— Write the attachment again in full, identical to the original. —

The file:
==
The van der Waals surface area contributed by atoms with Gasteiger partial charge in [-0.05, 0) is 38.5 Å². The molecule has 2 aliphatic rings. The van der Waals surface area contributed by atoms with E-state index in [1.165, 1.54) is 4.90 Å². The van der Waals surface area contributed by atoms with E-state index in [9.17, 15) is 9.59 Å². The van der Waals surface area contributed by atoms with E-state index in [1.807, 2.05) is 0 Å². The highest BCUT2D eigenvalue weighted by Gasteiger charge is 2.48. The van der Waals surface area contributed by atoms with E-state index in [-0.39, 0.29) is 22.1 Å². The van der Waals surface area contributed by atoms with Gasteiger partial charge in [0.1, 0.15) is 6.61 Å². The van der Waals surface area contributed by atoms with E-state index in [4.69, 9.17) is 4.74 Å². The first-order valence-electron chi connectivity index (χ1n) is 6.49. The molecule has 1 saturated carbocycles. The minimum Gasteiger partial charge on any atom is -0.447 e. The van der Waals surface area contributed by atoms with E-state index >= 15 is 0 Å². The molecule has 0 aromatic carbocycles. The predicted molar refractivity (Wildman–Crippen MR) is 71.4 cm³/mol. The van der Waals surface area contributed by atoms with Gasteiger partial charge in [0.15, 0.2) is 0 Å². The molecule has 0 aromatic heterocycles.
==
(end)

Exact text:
The van der Waals surface area contributed by atoms with Gasteiger partial charge in [-0.05, 0) is 38.5 Å². The molecule has 2 aliphatic rings. The van der Waals surface area contributed by atoms with E-state index in [1.165, 1.54) is 4.90 Å². The van der Waals surface area contributed by atoms with E-state index in [9.17, 15) is 9.59 Å². The van der Waals surface area contributed by atoms with E-state index in [1.807, 2.05) is 0 Å². The highest BCUT2D eigenvalue weighted by Gasteiger charge is 2.48. The van der Waals surface area contributed by atoms with E-state index in [-0.39, 0.29) is 22.1 Å². The van der Waals surface area contributed by atoms with Gasteiger partial charge in [0.1, 0.15) is 6.61 Å². The van der Waals surface area contributed by atoms with E-state index in [4.69, 9.17) is 4.74 Å². The first-order valence-electron chi connectivity index (χ1n) is 6.49. The molecule has 1 saturated carbocycles. The minimum Gasteiger partial charge on any atom is -0.447 e. The van der Waals surface area contributed by atoms with E-state index >= 15 is 0 Å². The molecule has 0 aromatic carbocycles. The predicted molar refractivity (Wildman–Crippen MR) is 71.4 cm³/mol. The van der Waals surface area contributed by atoms with Gasteiger partial charge in [0.15, 0.2) is 0 Å². The molecule has 0 aromatic heterocycles.